Living Labs crucial for development

The unique Smart Solar Charging technology has started in a backyard and in five years has been developed into the citywide network in Utrecht of 500 bidirectional charging stations and 175 shared cars we know today. During the project, charging stations and cars were placed in six living labs located in throughout the Utrecht region, to test and further develop the technology.


“We find out in living labs, what is really happening, are our models accurate. And with that we can verify the models. When these are not accurate, we can adjust our models with the date we acquire here.”

Wilfried van Sark, Utrecht University


In 2019 King Willem-Alexander opened the living lab in Lombok, a suburb of the city of Utrecht. State Secretary Mona Keijzer opened in 2018 the living lab located in the area surrounding the railway station in Utrecht. But also other locations such as Utrecht Science Park, the city of Houten, Triodos Bank in Driebergen-Zeist, with for years the largest bidirectional charging square in the world, played a crucial role in gathering enough data to turn Smart Solar Charging into a success. Network operator Stedin played a key role in integrating the technique into the electricity grid.

Towards implementation of the technique

Project Smart Solar Charging is a prime example of how local government, businesses and knowledge institutes can strengthen each other by working together. The project Smart Solar Charging has ended, but it will continue. In project FLEET for example, a different aspect of driving electric is investigated, namely how flexible charging rates can help with decreasing pressure on the electricity grid. Also a lot of the project partners of Smart Solar Charging continue together in the project ROBUST, looking to translate this citywide network into city regions. The unique feature of ROBUST is the unusual level of interdisciplinary collaboration. Besides the technique itself, non-technical aspects are given an equal amount of consideration such as end users and their behaviour and wishes, but also how this technique fits into policies and regulations. This is how the technique is prepared on all aspects for implementation. Furthermore, the Smart Solar Charging technique is further scaled up in the soon to start European project SCALE to eventually provide the world with renewable energy at any time.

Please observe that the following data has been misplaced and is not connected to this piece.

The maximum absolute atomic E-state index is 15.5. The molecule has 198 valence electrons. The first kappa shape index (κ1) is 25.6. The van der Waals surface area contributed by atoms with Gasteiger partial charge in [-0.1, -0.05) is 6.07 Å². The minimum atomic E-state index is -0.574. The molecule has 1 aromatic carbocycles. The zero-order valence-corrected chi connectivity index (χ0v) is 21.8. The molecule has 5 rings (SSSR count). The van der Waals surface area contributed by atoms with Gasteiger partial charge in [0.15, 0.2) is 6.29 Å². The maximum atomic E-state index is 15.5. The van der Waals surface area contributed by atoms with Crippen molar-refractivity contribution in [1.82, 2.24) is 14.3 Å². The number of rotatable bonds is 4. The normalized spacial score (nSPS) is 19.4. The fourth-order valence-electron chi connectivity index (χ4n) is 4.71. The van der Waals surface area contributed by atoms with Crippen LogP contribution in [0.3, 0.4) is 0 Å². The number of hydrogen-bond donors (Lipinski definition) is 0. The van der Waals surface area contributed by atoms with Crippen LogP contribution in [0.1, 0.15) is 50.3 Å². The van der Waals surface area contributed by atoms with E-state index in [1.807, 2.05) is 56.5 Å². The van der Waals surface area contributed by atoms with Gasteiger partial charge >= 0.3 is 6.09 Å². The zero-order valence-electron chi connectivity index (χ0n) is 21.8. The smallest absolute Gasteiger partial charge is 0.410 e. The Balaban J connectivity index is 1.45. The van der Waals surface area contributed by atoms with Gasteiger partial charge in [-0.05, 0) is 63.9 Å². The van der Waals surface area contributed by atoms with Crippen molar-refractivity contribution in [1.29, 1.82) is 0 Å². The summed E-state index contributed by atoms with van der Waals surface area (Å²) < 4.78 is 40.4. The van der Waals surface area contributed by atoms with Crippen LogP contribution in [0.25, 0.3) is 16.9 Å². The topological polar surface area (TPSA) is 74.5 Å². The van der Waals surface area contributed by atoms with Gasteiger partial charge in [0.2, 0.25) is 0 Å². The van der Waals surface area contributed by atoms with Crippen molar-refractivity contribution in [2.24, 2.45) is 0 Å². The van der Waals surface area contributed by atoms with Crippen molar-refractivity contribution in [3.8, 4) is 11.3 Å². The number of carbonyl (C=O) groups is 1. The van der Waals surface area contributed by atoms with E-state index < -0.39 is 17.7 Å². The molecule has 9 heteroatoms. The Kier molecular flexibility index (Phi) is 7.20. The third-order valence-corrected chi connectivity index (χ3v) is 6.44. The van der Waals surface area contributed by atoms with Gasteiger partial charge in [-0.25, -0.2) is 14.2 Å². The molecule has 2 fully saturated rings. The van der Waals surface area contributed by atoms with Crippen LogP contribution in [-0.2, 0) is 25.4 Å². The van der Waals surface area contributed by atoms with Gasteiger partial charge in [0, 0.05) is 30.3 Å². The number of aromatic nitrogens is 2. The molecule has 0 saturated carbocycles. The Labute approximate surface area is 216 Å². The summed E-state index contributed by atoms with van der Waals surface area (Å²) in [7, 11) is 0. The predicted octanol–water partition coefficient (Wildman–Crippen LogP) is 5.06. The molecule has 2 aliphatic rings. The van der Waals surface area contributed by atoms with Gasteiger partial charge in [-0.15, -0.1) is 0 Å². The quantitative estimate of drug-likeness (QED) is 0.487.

“That collaboration is very important. Cities cannot do this alone. And with that we make the large scale transition possible.”

Matthijs Kok, Municipality of Utrecht

Smart Solar Charging

In project Smart Solar Charging the following parties worked together: Universiteit Utrecht, Hogeschool Utrecht and the businesses LomboXnet, We Drive Solar, Smart Solar Charging, Stedin, Last Mile Solutions, The People Group, Jedlix, NewSolar en Siers, led by the Utrecht Sustainability Institute. The development and scale up of bidirectional charging was facilitated by collaborations with ElaadNL, Renault Groupe and Hyundai.


Project Smart Solar Charging was made possible by the European Regional Development Fund (ERDF) Kansen voor West II, which is focussed on reinforcing regional competitive strength and increasing employment.